I did a couple of workshops a few years back with Californian artist, Susan Sarback, (www.lightandcolor.com). Susan studied for many years with Provincetown-based artist Henry Hensche and was one of the people originally involved in the Hensche Foundation (http://www.thehenschefoundation.org/index.html), a website dedicated to his legacy and teaching approaches.
In many ways Hensche is still a controversial figure, arousing equal extremes of passion in both his students and detractors. By all accounts he was a much better painter than teacher, who put his students through possibly unnecessary gruelling, repetitive exercises, which, in turn, perhaps coloured the judgement of some of them because of the sheer time invested over the years.
Without getting into it too much, Hensche's core painting philosophy involved a new way of seeing rather than a painting methodology. This required his students to "forget" everything they had learnt in art college and begin to trust their own vision. The resulting paintings, which may appear a little "garish" in his early years are undoubtedly, to my eyes anyway, imbued with a light quality reminiscent of the work of Claude Monet in the 1880's and early 90's. I do however feel than many of them, other than the very latest works, lack subtlety in both colour variation and the treatment of edges.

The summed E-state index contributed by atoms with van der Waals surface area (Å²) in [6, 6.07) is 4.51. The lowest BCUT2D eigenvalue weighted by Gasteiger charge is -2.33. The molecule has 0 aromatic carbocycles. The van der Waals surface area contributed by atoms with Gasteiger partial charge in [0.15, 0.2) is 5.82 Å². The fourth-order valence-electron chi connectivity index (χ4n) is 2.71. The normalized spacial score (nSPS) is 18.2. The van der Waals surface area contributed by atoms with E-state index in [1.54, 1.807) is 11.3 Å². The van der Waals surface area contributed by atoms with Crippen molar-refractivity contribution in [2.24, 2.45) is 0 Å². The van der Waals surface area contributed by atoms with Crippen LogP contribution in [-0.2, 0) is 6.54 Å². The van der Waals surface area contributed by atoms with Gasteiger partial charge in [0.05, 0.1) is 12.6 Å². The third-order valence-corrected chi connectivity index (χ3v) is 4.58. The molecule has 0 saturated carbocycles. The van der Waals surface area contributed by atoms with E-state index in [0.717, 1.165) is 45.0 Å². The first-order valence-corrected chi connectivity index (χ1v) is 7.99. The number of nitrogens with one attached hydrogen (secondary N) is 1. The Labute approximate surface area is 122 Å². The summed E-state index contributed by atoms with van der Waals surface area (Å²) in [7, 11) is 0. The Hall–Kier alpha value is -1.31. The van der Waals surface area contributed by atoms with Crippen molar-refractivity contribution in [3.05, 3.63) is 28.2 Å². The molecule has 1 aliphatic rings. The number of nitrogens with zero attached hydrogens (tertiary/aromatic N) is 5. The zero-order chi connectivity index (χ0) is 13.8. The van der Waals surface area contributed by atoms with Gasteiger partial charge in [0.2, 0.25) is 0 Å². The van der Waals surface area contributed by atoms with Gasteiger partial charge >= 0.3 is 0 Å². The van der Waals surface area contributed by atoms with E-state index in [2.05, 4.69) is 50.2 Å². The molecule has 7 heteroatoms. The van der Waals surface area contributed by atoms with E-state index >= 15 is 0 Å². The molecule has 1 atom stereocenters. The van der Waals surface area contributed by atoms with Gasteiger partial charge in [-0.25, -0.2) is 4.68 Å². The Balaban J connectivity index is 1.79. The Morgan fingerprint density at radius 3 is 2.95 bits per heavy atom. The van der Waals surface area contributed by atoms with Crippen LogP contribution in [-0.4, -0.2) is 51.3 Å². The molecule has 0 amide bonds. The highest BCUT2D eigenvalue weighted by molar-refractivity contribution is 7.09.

Hensche would be labled today as a colourist, but he never labelled himself as anything other than someone responding honestly to what he saw within the limit of his painting skills. When it comes to colourist vs tonalist, I like to think of them as different painting "languages", neither one being right or wrong. But then again some languages sound more poetic than others, so perhaps depending on the subject matter one or other approaches is most appropriate!
Have a look at the Hensche Foundation site (there are some really good large images there - Sarback's images are very small and don't really do her justice) and let me know what you think.
If anyone else has some interesting links on colourist/tonalist approaches to plein air painting, please share them here.
It was interesting to me that Lois' name is not listed on the HH Facebook student list--I wondered if there was some philosophical divergence. There is depth to the discussion, but in many ways it is cryptic to me. The thing that stood out to me was the description of the difference between a value approach and a color approach. That made a lot of sense. I also remembered this statement about current HH teachers from reading it before: "In many cases these personal styles are a reflection of what he taught as beginning lessons of over coloring and exaggeration of color to get the impact of light on the eye and break peoples habits of looking at values instead of colors and these are important lessons and it is a beautiful stage of development but is not the end but is the beginning of color study.
If Ken Massey believes Lois went in her own direction away from what HH taught, I'm really curious if he said more specifically what he meant by that. I don't pretend to know anything about what HH taught--but I find that the approach speaks to me and the description in Lois' book was at least a big clue about what it all meant.